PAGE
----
OBJECTIVES: Constipation and insomnia are not consistently identified and treated in children with autism spectrum disorder (ASD) despite their high prevalence and deleterious impact in this population. To standardize care, a constipation practice pathway and an insomnia practice pathway were previously developed by Autism Treatment Network clinicians. Our objective was to implement and refine these practice pathways in clinical settings.
METHODS: Eleven Autism Treatment Network sites participated in a Learning Collaborative (ie, multidisciplinary quality improvement team) and chose to implement either the constipation or insomnia practice pathway in the clinical setting. Families set intervention goals (eg, increase stool frequency, decrease nighttime awakenings) before treatment. Each site began implementation with 1 patient and then increased implementation by factors of 5. Before each increase, the Learning Collaborative evaluated progress and refined the practice pathways. Process improvement was measured primarily by duration until goal attainment and by percentage of families who meet their goals.
RESULTS: Across sites, 82 children with ASD and constipation and 101 children with ASD and insomnia were managed. Difficulties with intervention adherence and communication between providers and families were reported and were subsequently improved with parallel refinements to both practice pathways. The most notable modification was incorporating a goal-setting session in which families generated their own intervention goals (ie, family-driven goals). In this quality improvement initiative, 75% of families met at least 1 constipation or insomnia goal, with the median time to improvement being 6 weeks.
CONCLUSIONS: By integrating a family-centered approach into the standardization of care, constipation and insomnia practice pathways may improve engagement, adherence, and management of medical conditions in children with ASD.
PMID: 30108141 [PubMed – as supplied by publisher]
The role of reduced expression of fragile X mental retardation protein in neurons and increased expression in astrocytes in idiopathic and syndromic autism (duplications 15q11.2-q13).
Autism Res. 2018 Aug 14;:
Authors: Wegiel J, Brown WT, La Fauci G, Adayev T, Kascsak R, Kascsak R, Flory M, Kaczmarski W, Kuchna I, Nowicki K, Martinez-Cerdeno V, Wisniewski T, Wegiel J
Fragile X syndrome (FXS), caused by lack of fragile X mental retardation protein (FMRP), is associated with a high prevalence of autism. The deficit of FMRP reported in idiopathic autism suggests a mechanistic overlap between FXS and autism. The overall goal of this study is to detect neuropathological commonalities of FMRP deficits in the brains of people with idiopathic autism and with syndromic autism caused by dup15q11.2-q13 (dup15). This study tests the hypothesis based on our preliminary data that both idiopathic and syndromic autism are associated with brain region-specific deficits of neuronal FMRP and structural changes of the affected neurons. This immunocytochemical study revealed neuronal FMRP deficits and shrinkage of deficient neurons in the cerebral cortex, subcortical structures, and cerebellum in subjects with idiopathic and dup(15)/autism. Neuronal FMRP deficit coexists with surprising infiltration of the brains of autistic children and adults with FMRP-positive astrocytes known to be typical only for the fetal and short postnatal periods. In the examined autistic subjects, these astrocytes selectively infiltrate the border between white and gray matter in the cerebral and cerebellar cortex, the molecular layer of the cortex, part of the amygdala and thalamus, central cerebellar white matter, and dentate nucleus. Astrocyte pathology results in an additional local loss of FMRP in neurons and their shrinkage. Neuronal deficit of FMRP and shrinkage of affected neurons in structures free of FMRP-positive astrocytes and regions infiltrated with FMRP-expressing astrocytes appear to reflect mechanistic, neuropathological, and functional commonalities of FMRP abnormalities in FXS and autism spectrum disorder.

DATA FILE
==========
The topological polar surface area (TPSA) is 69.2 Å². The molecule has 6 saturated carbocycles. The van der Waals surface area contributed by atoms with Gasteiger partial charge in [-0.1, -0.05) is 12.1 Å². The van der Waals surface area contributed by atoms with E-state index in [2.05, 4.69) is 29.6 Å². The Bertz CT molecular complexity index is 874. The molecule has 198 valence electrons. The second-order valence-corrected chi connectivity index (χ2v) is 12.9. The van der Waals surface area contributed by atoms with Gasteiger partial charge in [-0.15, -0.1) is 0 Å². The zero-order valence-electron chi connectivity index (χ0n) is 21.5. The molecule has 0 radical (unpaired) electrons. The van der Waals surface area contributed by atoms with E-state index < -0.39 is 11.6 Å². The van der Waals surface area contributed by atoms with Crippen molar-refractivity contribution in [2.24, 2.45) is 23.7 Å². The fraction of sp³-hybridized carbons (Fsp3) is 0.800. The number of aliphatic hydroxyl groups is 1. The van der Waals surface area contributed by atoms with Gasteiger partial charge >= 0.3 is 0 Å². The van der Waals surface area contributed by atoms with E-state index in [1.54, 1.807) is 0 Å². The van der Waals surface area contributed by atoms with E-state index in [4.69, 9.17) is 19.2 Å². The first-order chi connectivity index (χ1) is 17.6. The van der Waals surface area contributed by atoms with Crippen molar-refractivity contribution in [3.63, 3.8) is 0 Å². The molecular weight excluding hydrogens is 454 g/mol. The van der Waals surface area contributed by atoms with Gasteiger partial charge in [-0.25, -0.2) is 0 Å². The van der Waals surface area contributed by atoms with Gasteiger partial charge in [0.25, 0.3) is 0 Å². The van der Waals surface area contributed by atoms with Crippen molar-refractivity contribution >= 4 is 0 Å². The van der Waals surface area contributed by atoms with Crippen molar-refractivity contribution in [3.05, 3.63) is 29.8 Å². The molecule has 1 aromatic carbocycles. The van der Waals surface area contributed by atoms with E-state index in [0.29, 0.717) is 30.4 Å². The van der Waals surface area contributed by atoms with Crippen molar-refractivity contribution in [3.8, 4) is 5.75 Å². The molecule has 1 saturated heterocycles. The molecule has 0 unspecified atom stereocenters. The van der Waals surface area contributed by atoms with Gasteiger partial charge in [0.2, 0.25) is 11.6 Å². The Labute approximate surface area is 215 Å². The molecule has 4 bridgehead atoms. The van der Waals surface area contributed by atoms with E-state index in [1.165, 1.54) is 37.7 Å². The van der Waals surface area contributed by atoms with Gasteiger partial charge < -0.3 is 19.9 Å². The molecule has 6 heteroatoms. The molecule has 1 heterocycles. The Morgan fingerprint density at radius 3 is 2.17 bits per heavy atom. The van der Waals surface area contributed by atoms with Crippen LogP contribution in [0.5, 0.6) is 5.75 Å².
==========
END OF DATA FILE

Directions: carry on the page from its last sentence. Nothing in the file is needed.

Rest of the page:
LAY SUMMARY: Immunocytochemistry reveals a deficit of fragile X mental retardation protein (FMRP) in neurons of cortical and subcortical brain structures but increased FMRP expression in astrocytes infiltrating gray and white matter. The detected shrinkage of FMRP-deficient neurons may provide a mechanistic explanation of reported neuronal structural and functional changes in autism. This study contributes to growing evidence of mechanistic commonalities between fragile X syndrome and autism spectrum disorder.
PMID: 30107092 [PubMed – as supplied by publisher]
The autism spectrum phenotype in ADNP syndrome.
Autism Res. 2018 Aug 14;:
Authors: Arnett AB, Rhoads CL, Hoekzema K, Turner TN, Gerdts J, Wallace AS, Bedrosian-Sermone S, Eichler EE, Bernier RA
Pathogenic disruptions to the activity-dependent neuroprotector homeobox (ADNP) gene are among the most common heterozygous genetic mutations associated with autism spectrum disorders (ASDs). Individuals with ADNP disruptions share a constellation of medical and psychiatric features, including ASD, intellectual disability (ID), dysmorphic features, and hypotonia. However, the profile of ASD symptoms associated with ADNP may differ from that of individuals with another ASD-associated single gene disruption or with ASD without a known genetic cause. The current study examined the ASD phenotype in a sample of representative youth with ADNP disruptions. Participants (N = 116, ages 4-22 years) included a cohort with ADNP mutations (n = 11) and three comparison groups with either a mutation to CHD8 (n = 11), a mutation to another ASD-associated gene (other mutation; n = 53), or ASD with no known genetic etiology (idiopathic ASD; n = 41). As expected, individuals with ADNP disruptions had higher rates of ID but less severe social affect symptoms compared to the CHD8 and Idiopathic ASD groups. In addition, verbal intelligence explained more variance in social impairment in the ADNP group compared to CHD8, other mutation, and idiopathic ASD comparison groups. Restricted and repetitive behaviors in the ADNP group were characterized by high levels of stereotyped motor behaviors, whereas the idiopathic ASD group showed high levels of restricted interests. Taken together, these results underscore the role of ADNP in cognitive functioning and suggest that social impairments in ADNP syndrome are consistent with severity of verbal deficits.